The connectors are where things go wrong. There aren’t as many cables to connect phones to DJI’s controllers. Instead, there is a Micro USB connector to charge your phone (not USB-C) and a larger USB socket to connect to your phone. My iPhone Lightning cable was lost, and I had to find it. It is a bit awkward if you have a Mavic.
The built-in display continues this lack of design polish. It’s great that the built-in display can be used to monitor video, photos, and other operations. However, the screen’s layout is not as beautiful as it could be. Despite the complaints, you can still get most of the DJI Smart Controller for half the price.
Autel has also added Gesture Control to their pilot program. If you raise your arms high above your head, the drone will recognize you. It can also take photos if they are straight out and videos if one arm is raised. The drone will acknowledge your gesture by blinking its lights. Although it works well, we find it a little gimmicky, and we don’t like giving a one-armed drone salute.
All in all, there are a few key differences between the controller remotes of the DJI Mavic 3 and the Autel EVO 2. The Mavic 3 remote has a built-in display, while the EVO 2 remote does not. The Mavic 3 remote also has a longer range, up to 4.3 miles, while the EVO 2 remote has a range of only 3.1 miles. Finally, the Mavic 3 remote has a slightly higher price tag than The EVO 2 remote.
Mavic 3 can fly aloft for 46 minutes (41 when hovering). Autel Evo 2, on the other hand, has a maximum flight time of 40 minutes
Video and Image Quality
DJI Mavic 3
The Mavic 3 does not have one camera but two: A 4/3CMOS Hasselblad sensor, with a resolution of 20MP, and a secondary 1/2 inch CMOS (12MP), which is used as the digital zoom lens.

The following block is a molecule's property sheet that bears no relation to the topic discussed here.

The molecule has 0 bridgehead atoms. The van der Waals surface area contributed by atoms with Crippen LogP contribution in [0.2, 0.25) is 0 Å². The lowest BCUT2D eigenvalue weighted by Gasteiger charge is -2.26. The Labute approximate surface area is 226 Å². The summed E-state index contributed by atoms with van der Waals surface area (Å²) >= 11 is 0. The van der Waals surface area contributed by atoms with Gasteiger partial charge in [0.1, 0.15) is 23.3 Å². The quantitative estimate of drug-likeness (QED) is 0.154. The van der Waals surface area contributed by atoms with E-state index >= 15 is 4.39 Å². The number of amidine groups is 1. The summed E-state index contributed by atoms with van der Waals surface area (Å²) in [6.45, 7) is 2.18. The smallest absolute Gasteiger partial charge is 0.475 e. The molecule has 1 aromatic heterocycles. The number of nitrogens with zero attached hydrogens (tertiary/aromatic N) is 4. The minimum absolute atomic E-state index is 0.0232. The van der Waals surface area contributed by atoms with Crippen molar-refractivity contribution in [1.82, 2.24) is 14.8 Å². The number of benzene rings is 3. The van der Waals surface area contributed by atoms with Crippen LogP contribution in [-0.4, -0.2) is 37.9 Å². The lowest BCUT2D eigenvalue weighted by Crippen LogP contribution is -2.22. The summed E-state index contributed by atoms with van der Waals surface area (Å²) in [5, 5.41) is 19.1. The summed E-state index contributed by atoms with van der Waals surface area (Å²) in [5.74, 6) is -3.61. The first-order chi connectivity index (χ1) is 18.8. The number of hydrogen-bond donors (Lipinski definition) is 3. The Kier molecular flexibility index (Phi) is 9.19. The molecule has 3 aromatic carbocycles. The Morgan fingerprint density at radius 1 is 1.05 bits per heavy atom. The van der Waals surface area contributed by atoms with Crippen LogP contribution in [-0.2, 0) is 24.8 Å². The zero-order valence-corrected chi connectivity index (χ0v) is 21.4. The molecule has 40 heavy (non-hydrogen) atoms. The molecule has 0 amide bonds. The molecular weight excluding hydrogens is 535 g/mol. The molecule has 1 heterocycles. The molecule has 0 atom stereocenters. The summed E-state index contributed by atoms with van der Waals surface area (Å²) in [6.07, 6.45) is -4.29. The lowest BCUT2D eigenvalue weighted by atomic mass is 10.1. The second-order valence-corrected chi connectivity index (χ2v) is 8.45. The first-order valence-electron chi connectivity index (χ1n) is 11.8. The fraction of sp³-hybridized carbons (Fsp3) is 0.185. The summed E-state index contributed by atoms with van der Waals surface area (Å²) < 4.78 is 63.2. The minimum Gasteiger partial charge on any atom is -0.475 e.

The primary camera features a 4-degree field-of-view, 24mm equivalent lens, and an aperture range from f/2.8 to aperture f/11. This gives you more control than other drones. You can set the ISO from 100 to 6400. However, ISO 3200 and above will produce a lot more graininess than other cameras.
It’s capable of shooting video at a resolution of up to 5.1K (24/25/30/48/50 fps) as well as 4K (24/25/30/48/50/60/120 fps). This is a significant step up from the Mavic 2 Pro, which was able to shoot at 4K/30 frames per second.
The amazing footage was captured even in 4K. I flew the Mavic 3 in my own neighborhood and around a friend’s farm in upstate New York. I was able to see every detail of what I captured.
Autel Evo 2
The EVO II 8K produces stunning results, and the camera has a lot of functionality. One exception is notable. Panorama modes that rotate the drone automatically or produce stitched panoramas are not available. This is a strange oversight, considering that the DJI drones can quickly plan and execute automated survey missions for mapping. Although you can stitch your own photos in Photoshop, it seems a bit awkward.